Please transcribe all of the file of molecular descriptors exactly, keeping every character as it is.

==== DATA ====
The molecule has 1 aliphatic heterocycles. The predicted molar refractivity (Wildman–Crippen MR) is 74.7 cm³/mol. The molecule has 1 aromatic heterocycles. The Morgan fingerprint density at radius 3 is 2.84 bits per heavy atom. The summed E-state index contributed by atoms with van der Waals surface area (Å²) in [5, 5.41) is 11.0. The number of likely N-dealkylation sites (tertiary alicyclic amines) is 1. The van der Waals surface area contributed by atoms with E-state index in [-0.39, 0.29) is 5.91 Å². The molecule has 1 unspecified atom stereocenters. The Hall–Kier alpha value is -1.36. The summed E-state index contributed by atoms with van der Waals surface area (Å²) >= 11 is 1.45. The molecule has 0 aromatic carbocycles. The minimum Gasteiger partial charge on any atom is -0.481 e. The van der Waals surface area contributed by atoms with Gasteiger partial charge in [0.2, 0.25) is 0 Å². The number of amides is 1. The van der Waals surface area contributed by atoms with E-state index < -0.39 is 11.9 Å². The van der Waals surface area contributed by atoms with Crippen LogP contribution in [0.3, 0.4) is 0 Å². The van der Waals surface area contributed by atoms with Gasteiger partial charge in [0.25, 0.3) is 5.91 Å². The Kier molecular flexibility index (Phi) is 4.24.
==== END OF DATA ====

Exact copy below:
The molecule has 1 aliphatic heterocycles. The predicted molar refractivity (Wildman–Crippen MR) is 74.7 cm³/mol. The molecule has 1 aromatic heterocycles. The Morgan fingerprint density at radius 3 is 2.84 bits per heavy atom. The summed E-state index contributed by atoms with van der Waals surface area (Å²) in [5, 5.41) is 11.0. The number of likely N-dealkylation sites (tertiary alicyclic amines) is 1. The van der Waals surface area contributed by atoms with E-state index in [-0.39, 0.29) is 5.91 Å². The molecule has 1 unspecified atom stereocenters. The Hall–Kier alpha value is -1.36. The summed E-state index contributed by atoms with van der Waals surface area (Å²) >= 11 is 1.45. The molecule has 0 aromatic carbocycles. The minimum Gasteiger partial charge on any atom is -0.481 e. The van der Waals surface area contributed by atoms with Gasteiger partial charge in [0.2, 0.25) is 0 Å². The number of amides is 1. The van der Waals surface area contributed by atoms with E-state index < -0.39 is 11.9 Å². The van der Waals surface area contributed by atoms with Crippen LogP contribution in [0.3, 0.4) is 0 Å². The van der Waals surface area contributed by atoms with Gasteiger partial charge in [0.25, 0.3) is 5.91 Å². The Kier molecular flexibility index (Phi) is 4.24.